Part 2 in a series of 2
Insights of the great German theologian, Romano Guardini (1885-1968) to reflect on the advantages and dangers that technology can offer. Though many years ago I had read several of Guardini’s books and profited greatly from the insights in them, my current encounter with Guardini’s thought is through an essay about him, “Quiet Prophet of a Distracted Age” by Robert Dean Lurie in the Jesuit magazine, America (November 11, 2019).
Though noting some of the advantages of the technological explosion within which each of us is living, Lurie writes the following:
“It is hard to deny that we live in an exhilarating age. New technologies have facilitated an explosion of entrepreneurship and creativity that could scarcely have been imagined a generation ago. The opportunities that are available to each of us at the click of a button are practically limitless. Yet it is becoming clear that we are in the midst of a crisis, much of it playing out in our internal lives. We have never been so connected, yet we have never been so separated. Consider the recent reports that have linked new tech to upticks in attention deficit order, depression and anxiety disorders, sleep disorder, traffic fatalities, pornography addiction, identity theft, bullying, political polarization and even suicide. We have freedom, yes. We have power. But we don’t always know what to do with our freedom and power.” (pp. 40-41)
I find Lurie’s list of what has been linked to the new technologies frightening. I am not addicted to the new technologies. This is not due to my virtues as much as it is to my ignorance. A few months ago I bought a cell phone and I am still trying to learn how to use it! Right now I am wondering how many friends are addicted to the new technology and what toll it is taking in their lives. I am also wondering about the students whom I teach at St. John’s University. Are some of them addicted? The philosophy courses I teach require deep reflection. Reading and understanding the great thinkers of the past and present requires serious attention. Thinking about Lurie’s list, I am wondering if the new technology is helping students to study, without unnecessary distractions, to exploring the profound insights of thinkers such as Plato, Augustine, Aquinas, Teilhard, Marcel, Buber, Whitehead, Lonergan and others.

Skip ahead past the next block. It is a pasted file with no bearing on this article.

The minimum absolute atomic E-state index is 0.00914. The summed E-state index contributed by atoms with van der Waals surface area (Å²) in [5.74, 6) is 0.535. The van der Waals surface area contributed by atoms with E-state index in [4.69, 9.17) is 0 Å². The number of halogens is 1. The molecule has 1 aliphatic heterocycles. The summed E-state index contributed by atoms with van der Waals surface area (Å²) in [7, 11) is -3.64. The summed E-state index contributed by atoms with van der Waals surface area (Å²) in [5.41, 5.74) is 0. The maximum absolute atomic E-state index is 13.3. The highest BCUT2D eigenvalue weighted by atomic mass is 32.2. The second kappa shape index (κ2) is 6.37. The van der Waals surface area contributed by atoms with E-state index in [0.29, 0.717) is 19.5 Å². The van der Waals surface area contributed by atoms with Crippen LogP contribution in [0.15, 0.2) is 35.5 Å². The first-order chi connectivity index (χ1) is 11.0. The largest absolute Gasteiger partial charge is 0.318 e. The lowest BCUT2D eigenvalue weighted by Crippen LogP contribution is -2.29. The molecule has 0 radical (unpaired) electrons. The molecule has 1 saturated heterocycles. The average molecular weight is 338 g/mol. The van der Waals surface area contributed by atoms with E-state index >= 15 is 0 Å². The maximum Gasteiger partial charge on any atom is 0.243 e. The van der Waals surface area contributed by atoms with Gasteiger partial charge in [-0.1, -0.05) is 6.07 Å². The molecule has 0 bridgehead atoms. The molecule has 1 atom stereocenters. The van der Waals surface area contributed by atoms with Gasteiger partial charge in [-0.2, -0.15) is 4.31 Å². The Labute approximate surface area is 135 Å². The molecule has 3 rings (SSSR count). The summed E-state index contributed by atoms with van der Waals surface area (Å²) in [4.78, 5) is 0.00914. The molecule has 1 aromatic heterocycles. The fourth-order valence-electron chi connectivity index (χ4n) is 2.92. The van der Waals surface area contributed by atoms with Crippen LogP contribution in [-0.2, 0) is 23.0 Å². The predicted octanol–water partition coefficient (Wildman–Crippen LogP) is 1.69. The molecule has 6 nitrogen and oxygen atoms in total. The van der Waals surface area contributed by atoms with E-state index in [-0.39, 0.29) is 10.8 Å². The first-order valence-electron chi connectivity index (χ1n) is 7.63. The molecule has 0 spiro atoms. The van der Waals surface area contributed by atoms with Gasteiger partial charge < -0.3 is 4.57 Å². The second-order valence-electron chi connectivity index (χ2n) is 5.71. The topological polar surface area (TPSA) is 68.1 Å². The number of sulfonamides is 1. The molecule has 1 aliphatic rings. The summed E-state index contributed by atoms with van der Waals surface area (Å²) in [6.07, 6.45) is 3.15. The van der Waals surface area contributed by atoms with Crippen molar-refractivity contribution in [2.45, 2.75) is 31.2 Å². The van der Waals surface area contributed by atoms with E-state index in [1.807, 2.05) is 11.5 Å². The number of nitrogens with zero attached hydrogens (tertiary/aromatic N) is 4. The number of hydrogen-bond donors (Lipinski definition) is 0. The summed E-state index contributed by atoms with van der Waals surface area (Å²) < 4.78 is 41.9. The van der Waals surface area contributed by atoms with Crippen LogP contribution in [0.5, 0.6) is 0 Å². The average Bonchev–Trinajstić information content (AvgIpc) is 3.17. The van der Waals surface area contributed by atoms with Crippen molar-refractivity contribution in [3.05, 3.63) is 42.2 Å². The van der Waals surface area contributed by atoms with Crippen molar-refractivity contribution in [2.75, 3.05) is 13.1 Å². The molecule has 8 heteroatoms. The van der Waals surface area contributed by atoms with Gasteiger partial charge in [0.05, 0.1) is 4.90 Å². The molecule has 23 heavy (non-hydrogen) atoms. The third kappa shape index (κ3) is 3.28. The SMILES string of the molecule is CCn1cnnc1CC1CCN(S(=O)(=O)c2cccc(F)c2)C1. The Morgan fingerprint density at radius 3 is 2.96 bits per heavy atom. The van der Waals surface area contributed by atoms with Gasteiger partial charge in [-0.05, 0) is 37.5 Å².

Lurie points out that Guardini was one of the most advanced and forward thinkers of his day and that he often encouraged Christians to engage in open dialogue with the modern world. This made Guardini a kind of precursor to Vatican II. I am wondering if this was one of the reasons I was so motivated by Guardini’s books when I read them as a seminarian back in the 1950’s.
Though I know I am not addicted to the new technology, Guardini’s insights and warnings are probably going to influence the reading I do during leisure time. I have come to believe that it can be good to once in a while “waste time.” Still, without becoming scrupulous and in dialogue with my spiritual advisor, I plan to be a little more discriminating in my reading and be more critical in viewing television. Recently I have caught myself wasting time late at night watching some old films that are really awful, comedies that are not funny and dramas that are not gripping. My decision to be a little more disciplined is hardly an earthshaking decision, but I think it probably is a good resolution at this time in my life.
In dealing with the technological revolution, prayer can play a special role. Prayer is always a good activity, but spending quiet time with God in the midst of the technological explosion could be especially profitable spiritually and also psychologically and emotionally. Peaceful time spent in prayer could be offering the Holy Spirit an opportunity to communicate with us. Better still, it could provide an opportunity for us to hear the Spirit who ceaselessly is communicating. The technological revolution can make it more difficult for us to hear what the Spirit is communicating. The words from scripture that have just entered my mind are, “Be still and know that I am God.” What is not easy in the midst of the technological revolution is being still.
Grateful to Lurie for reminding me what a wonderful presence Guardini has been in my life and in the lives of countless others, I will end this column with the words with which Lurie ends his essay: “And so all these years later, the kind quiet man continues to speak. (p. 41).